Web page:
BALTIMORE — Fireworks exploded overhead, streamers and confetti rained upon the boisterous crowd and the Baltimore Orioles jubilantly gathered behind second base to celebrate clinching the AL East crown.
The Toronto Blue Jays could do nothing more than watch, a miserable fate they won't soon forget.
With their 8-2 loss to the Orioles on Tuesday night, the Blue Jays were eliminated from the division chase. They remain alive in the wild-card hunt, but just barely.
"Watching what we had to watch was probably the worst thing you can experience as a player," losing pitcher Drew Hutchison said. "It's something you never want to have to experience again. We have some games left here. We know what the odds are. We just have to win as much as we can. We still have a lot to play for with our pride."
The Blue Jays were in first place in June. Now they're a distant second, fading in the standings while Baltimore celebrates its first AL East title since 1997.
"You never know who is going to win, but you have to be crazy to think they didn't have a good ballclub," Toronto manager John Gibbons said. "They were in it two years ago. When you look at their team, it's a good ballclub. Good, solid pitching. They've got gritty, hard-nosed type players. You really see that."
Baltimore is 42-23 in a division that includes the defending World Series champion Boston Red Sox, the free-spending New York Yankees and pitching-rich Tampa Bay. The Orioles led by only four games on Aug. 6 before going on a 27-11 run.
"We're AL East champs," Steve Pearce said in the midst of the champagne-drenched clubhouse. "Awesome."
The clinching victory featured an unlikely list of contributors, not at all unusual for a team that often delved deep into its 25-man roster.
Pearce provided the Orioles with the lead for good with a three-run drive off Hutchison (10-12) in the first inning. Pearce has 18 home runs this year, one more than he had in 290 games as a part-timer from 2007-13.
Paredes hit a solo shot in the second to make it 4-2. It was his second homer in 10 games with Baltimore.
"You can't come out flat like that. That's just not acceptable," Hutchison said. "First inning, I made some good pitches and then I made a bad pitch. Same with the other home run."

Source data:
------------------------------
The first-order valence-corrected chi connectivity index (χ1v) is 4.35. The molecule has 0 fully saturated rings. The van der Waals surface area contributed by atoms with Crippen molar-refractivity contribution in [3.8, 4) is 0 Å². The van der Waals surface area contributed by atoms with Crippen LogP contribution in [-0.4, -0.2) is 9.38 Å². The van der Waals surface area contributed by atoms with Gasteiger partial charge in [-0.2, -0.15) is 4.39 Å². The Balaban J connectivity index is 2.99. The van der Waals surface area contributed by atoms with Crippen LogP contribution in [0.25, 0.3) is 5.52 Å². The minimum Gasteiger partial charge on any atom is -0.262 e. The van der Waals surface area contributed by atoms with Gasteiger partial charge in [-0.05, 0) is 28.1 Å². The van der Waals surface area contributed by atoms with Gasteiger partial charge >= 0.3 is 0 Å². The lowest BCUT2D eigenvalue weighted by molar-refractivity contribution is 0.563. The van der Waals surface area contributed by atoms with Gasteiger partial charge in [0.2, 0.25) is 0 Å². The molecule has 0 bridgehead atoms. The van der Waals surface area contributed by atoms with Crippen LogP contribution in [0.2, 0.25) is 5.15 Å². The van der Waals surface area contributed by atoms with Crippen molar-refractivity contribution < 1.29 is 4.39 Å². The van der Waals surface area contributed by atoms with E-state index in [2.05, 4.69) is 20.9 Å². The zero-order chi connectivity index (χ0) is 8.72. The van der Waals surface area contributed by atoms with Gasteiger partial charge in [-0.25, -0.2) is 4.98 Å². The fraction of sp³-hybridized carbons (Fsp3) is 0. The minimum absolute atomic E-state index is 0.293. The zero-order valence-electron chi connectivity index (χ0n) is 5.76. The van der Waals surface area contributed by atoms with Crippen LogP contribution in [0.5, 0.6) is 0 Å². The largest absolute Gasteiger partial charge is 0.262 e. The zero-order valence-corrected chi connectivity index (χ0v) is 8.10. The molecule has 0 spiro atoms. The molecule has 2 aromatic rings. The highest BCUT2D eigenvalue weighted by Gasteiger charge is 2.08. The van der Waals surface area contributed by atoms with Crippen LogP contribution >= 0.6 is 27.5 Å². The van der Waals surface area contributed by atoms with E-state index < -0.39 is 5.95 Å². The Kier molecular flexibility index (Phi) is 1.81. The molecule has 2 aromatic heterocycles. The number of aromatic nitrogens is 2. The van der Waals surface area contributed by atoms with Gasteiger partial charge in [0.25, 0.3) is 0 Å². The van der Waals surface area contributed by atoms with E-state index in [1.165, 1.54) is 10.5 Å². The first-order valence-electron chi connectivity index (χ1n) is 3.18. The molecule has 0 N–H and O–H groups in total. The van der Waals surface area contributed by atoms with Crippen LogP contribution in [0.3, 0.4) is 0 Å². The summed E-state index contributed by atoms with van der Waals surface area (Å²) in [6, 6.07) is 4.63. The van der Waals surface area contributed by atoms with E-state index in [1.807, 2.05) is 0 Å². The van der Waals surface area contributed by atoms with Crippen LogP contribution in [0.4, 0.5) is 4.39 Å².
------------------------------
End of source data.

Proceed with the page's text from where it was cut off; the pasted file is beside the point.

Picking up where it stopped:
After Hutchison left, Alejandro De Aza hit a three-run triple in the seventh for a 7-2 lead. De Aza came to the Orioles in an Aug. 30 trade with the Chicago White Sox.
Jimenez (5-9) overcame a rocky start to limit the Blue Jays to two runs and two hits over five innings in his third start since July 5.
After signing a $50 million, four-year deal in the offseason, Jimenez struggled with his control for much of the season, sprained his ankle in a parking lot before the All-Star break and ultimately lost his place in the rotation.
Pressed into service because the Orioles played a doubleheader Friday, Jimenez issued four walks in the first two innings. But he bounced back to retire his last 10 batters.
"I had to find a way to be there for the team," Jimenez said. "After the start, I was able to do everything good."
In the other clubhouse, the Blue Jays bemoaned their role on a night of celebration for Baltimore.
Blue Jays: Steve Tolleson was available off the bench after being hit on the arm by teammate Munenori Kawasaki's foul ball while sitting in the dugout the previous night. "We got lucky," Gibbons said.
Orioles: RHP Steve Johnson will have surgery to remove a bone spur from the back of his right shoulder later this month and should be ready for 2015 spring training. He did not pitch for Baltimore this year.